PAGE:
Synopses & Reviews
Side by side with the westward drift of white Americans in the 1830's was the forced migration of the Five Civilized Tribes from Mississippi, Alabama, Georgia, and Florida. Both groups were deployed against the tribes of the prairies, both breaking the soil of the undeveloped hinterland. Both were striving in the years before the Civil War to found schoois, churches, and towns, as well as to preserve orderly development through government and laws.
In this book Grant Foreman brings to light the singular effect the westward movement of Indians had in the cultivation and settlement of the Trans-Mississippi region. It shows the Indian genius at its best and conveys the importance of the Cherokees, Chickasaws, Choctaws, Creeks, and Seminoles to the nascent culture of the plains. Their achievements between 1830 and 1860
were of vast importance in the making of America.
"In separate sections, the author takes up successively the adventures of the five tribes, mixing the important with the unimportant, the dramatic with the tedious....His style is by no means difficult or pretentious, and it is touched with sympathy and indignation." New York Times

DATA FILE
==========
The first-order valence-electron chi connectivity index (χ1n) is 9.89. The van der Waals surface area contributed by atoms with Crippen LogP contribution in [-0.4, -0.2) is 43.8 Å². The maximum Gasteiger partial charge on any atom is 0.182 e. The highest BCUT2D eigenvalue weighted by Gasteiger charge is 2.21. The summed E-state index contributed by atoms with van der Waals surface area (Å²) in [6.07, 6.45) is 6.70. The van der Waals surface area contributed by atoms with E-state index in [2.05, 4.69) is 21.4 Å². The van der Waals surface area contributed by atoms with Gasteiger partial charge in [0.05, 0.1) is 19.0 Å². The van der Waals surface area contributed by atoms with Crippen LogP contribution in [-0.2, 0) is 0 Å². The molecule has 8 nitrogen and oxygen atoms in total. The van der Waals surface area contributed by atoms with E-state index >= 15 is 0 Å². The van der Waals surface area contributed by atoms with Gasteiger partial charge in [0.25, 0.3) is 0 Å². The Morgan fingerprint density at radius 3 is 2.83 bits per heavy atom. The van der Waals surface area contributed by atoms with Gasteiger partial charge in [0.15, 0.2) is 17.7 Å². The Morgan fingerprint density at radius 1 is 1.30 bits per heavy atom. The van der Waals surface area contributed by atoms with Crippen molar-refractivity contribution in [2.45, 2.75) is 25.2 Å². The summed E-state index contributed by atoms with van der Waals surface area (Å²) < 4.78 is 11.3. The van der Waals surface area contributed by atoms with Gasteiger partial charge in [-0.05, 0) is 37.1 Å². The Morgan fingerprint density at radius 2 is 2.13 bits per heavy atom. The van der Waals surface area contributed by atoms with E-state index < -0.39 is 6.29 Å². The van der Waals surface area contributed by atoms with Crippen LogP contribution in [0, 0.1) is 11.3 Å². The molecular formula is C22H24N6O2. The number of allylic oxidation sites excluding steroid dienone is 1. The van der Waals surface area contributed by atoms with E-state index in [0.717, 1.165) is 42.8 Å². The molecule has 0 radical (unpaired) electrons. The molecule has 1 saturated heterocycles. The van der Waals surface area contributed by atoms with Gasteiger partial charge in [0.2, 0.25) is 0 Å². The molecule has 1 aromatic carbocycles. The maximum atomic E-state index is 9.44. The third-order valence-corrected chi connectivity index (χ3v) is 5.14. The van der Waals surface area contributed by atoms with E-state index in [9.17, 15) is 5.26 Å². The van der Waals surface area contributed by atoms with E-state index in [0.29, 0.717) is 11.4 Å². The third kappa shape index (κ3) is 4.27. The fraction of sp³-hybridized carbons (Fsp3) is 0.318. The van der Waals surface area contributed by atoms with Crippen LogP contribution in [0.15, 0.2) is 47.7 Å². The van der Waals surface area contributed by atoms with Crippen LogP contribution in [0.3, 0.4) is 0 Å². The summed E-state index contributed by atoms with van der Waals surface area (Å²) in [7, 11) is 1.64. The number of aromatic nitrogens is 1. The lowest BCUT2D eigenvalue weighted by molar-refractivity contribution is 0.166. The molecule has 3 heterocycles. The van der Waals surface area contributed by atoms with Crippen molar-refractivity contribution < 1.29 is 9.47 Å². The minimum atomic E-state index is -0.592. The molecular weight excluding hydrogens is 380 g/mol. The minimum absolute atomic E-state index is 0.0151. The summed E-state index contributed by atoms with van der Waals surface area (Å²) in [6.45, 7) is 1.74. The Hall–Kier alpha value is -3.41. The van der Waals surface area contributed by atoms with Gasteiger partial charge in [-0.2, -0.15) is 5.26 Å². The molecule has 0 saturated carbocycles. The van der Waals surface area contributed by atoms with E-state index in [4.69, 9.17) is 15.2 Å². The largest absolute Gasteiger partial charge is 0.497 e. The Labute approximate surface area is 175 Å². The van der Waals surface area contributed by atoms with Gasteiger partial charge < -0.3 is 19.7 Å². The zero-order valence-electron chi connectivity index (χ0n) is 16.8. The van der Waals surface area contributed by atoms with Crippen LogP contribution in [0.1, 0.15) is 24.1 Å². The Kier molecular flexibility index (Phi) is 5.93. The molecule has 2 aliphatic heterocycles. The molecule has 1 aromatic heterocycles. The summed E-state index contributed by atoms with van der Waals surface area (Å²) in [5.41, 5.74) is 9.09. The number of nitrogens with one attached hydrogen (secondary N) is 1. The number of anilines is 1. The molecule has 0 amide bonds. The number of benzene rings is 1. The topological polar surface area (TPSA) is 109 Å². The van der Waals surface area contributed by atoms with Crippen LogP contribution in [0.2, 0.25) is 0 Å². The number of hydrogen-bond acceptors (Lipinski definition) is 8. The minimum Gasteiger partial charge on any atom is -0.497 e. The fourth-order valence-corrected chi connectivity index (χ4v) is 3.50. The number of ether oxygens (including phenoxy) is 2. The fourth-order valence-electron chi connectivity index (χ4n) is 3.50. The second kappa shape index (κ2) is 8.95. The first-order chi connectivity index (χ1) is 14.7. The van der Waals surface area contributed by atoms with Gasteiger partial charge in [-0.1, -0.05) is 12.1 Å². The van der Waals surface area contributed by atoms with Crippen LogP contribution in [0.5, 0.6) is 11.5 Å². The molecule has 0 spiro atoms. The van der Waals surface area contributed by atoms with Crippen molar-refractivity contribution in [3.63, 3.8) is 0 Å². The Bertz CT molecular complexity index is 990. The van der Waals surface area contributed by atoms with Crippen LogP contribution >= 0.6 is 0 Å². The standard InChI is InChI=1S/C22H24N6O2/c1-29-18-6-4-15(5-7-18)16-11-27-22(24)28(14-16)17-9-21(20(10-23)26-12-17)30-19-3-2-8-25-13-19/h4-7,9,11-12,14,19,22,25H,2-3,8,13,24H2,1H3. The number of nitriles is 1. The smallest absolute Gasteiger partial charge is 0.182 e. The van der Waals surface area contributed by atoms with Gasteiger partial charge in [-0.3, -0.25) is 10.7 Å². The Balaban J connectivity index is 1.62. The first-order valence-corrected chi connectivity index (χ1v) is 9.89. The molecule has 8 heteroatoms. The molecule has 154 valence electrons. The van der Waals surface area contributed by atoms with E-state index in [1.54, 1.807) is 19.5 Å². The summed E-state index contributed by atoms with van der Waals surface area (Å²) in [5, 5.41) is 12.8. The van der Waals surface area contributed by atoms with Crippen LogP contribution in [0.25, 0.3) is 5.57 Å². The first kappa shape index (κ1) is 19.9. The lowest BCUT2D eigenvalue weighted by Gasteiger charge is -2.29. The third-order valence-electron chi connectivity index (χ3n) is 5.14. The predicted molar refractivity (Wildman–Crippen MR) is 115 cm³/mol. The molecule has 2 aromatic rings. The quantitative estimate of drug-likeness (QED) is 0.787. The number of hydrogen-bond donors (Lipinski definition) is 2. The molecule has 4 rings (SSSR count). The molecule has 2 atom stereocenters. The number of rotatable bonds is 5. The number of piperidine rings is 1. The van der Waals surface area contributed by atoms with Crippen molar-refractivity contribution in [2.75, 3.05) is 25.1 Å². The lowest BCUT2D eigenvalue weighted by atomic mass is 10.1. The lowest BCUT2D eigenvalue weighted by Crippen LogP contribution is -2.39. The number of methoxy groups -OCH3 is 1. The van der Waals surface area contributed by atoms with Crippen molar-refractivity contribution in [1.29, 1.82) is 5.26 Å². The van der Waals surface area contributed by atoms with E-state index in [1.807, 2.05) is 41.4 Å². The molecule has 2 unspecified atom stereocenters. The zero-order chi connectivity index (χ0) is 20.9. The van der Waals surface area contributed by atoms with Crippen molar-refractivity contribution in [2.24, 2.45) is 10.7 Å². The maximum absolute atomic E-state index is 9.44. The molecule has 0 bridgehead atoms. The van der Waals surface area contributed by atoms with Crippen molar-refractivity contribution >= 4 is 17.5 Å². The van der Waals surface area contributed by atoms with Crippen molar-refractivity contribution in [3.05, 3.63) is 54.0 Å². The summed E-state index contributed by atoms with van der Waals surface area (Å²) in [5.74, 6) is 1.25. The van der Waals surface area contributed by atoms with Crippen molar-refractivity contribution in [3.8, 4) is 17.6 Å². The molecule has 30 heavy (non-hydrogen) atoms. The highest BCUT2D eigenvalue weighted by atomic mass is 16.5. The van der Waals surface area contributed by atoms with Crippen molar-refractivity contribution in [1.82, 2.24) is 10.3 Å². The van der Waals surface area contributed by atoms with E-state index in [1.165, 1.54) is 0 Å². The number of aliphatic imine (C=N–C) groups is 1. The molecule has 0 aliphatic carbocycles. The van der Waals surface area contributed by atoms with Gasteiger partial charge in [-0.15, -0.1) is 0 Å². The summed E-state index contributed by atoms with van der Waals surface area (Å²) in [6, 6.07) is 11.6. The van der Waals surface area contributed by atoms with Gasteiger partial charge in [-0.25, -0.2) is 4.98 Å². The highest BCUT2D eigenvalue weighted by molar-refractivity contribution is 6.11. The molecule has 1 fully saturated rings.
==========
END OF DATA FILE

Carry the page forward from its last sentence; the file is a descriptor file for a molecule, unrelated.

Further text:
"One of the important sources for the history of the Indians in the Southeast." Florida Historical Quarterly
"An historiographical summation...of the trek of the five great Southeastern Indian tribes from their old homes to the Indian territory west of the Mississippi....The author has done splendidly what he set out to do, and the resulting volume is a contribution of value to frontier history." American Anthropologist
"Mr. Foreman's account is pure history, sober and fully documented, although heroism and romance show through its scholarship." Christian Science Monitor
About the Author
Grant Foreman (1869-1953), known as the dean of American Indian historians, was the author of Indian Removal, The Five Civilized Tribes, and Sequoyah and editor of Ethan Allen Hitchcock?s Traveler in Indian Territory, all published by the University of Oklahoma Press.